who's in the kitchen: judy joszef

As their buildings fall, recalling our days at BTA and Central


Although the last graduates of the Brooklyn Talmudical Academy (BTA) and the Central Yeshiva High School for Girls left the East 14th building over 35 years ago, it was still sad to hear about demolition of the buildings, which had been subsequently occupied by the Brooklyn Shulamith School for Girls. Jerry being a ’73 graduate of BTA and I, a ’77 of Central Brooklyn, we began to reminisce. 

Jerry's parents were excited that Jerry was going to BTA, which they thought was a "real yeshiva" that would help mold Jerry into a ben Torah from the primordial specimen who graduated Yeshiva Rambam. Jerry’s mom told him, "This is a fresh start.” She was so proud. 

Jerry remembers his first class in BTA with Rabbi Mirocznik (Miro) where BTA determined that combining the students with the lowest potential (Jerry and others from the golem class) with those with the greatest ability, would somehow inspire the "abby-normal" students to evolve into erudite scholars. Jerry remembers being intimidated, as the smart kids were … gulp … really really smart. He had no idea what he was doing stuck in a shiur with them.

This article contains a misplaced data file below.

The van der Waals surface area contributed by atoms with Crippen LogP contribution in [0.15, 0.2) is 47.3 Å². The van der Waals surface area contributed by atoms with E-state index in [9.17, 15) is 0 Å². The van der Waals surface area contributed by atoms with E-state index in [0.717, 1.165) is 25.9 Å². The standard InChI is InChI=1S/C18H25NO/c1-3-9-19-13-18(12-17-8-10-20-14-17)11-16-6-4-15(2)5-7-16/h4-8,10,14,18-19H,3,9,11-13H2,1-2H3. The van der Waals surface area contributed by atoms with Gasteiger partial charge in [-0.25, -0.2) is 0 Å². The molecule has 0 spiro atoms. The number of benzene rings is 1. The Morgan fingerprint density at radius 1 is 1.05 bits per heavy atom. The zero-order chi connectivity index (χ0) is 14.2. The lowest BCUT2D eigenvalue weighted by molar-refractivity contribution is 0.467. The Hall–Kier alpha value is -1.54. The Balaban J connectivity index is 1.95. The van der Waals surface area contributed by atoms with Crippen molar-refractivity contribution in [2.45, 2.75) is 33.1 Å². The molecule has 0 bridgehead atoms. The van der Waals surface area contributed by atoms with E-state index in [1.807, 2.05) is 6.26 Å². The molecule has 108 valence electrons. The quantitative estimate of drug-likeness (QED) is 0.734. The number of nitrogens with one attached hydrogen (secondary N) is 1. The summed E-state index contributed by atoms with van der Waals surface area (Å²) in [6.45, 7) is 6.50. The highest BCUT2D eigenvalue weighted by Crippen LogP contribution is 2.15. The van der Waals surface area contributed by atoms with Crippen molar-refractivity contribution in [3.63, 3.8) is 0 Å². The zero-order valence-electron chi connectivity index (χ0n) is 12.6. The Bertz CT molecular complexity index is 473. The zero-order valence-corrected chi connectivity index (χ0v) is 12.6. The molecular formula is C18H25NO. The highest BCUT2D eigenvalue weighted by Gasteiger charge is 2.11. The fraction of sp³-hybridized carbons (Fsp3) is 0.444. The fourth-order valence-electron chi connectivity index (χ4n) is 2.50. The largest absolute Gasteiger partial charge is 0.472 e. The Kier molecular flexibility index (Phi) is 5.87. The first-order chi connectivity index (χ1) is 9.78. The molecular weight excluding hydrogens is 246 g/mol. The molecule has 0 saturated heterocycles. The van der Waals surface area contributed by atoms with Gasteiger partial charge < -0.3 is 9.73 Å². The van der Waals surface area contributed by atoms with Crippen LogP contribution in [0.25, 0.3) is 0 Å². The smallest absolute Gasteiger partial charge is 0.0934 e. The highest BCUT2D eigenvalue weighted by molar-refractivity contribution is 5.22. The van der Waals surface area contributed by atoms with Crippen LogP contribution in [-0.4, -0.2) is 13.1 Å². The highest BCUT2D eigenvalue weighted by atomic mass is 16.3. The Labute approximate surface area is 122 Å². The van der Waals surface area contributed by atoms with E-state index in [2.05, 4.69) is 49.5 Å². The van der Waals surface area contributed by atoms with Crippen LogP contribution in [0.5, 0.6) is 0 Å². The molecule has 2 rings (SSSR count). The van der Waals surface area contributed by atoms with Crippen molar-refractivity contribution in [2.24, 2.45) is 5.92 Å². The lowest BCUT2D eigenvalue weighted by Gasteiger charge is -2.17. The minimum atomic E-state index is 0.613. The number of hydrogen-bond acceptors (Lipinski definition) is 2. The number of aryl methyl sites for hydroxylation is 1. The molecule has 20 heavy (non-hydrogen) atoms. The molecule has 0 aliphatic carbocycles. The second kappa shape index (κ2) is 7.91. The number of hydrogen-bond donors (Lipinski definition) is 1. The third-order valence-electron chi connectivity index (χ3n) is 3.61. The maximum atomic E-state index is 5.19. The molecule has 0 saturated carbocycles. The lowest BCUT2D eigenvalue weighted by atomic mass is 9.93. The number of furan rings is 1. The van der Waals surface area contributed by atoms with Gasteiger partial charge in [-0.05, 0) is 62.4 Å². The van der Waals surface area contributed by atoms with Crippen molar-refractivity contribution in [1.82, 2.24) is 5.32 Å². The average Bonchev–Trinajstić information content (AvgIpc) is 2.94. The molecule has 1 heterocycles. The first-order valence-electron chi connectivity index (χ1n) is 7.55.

He was paired with Normy Gold, who was fully brilliant, charismatic and funny; Jerry was fully intimidated! How was he to keep up with these ubermench students. Instead it worked out beautifully, as they quietly sang "Wizard of Oz,” Al Jolson and similar songs together throughout the year. BTA turned out to be a great school. Incidentally, not one of the weaker students made any progress and BTA determined to segregate them into a newly launched "super garbage" class located in an unused section of the building. 

Jerry spoke about many BTA graduates who ended up evolving into great leaders who inspired Jerry's fundamental notions of what it means to be a Jew, particularly focused on the central importance of being part of the Jewish people. 

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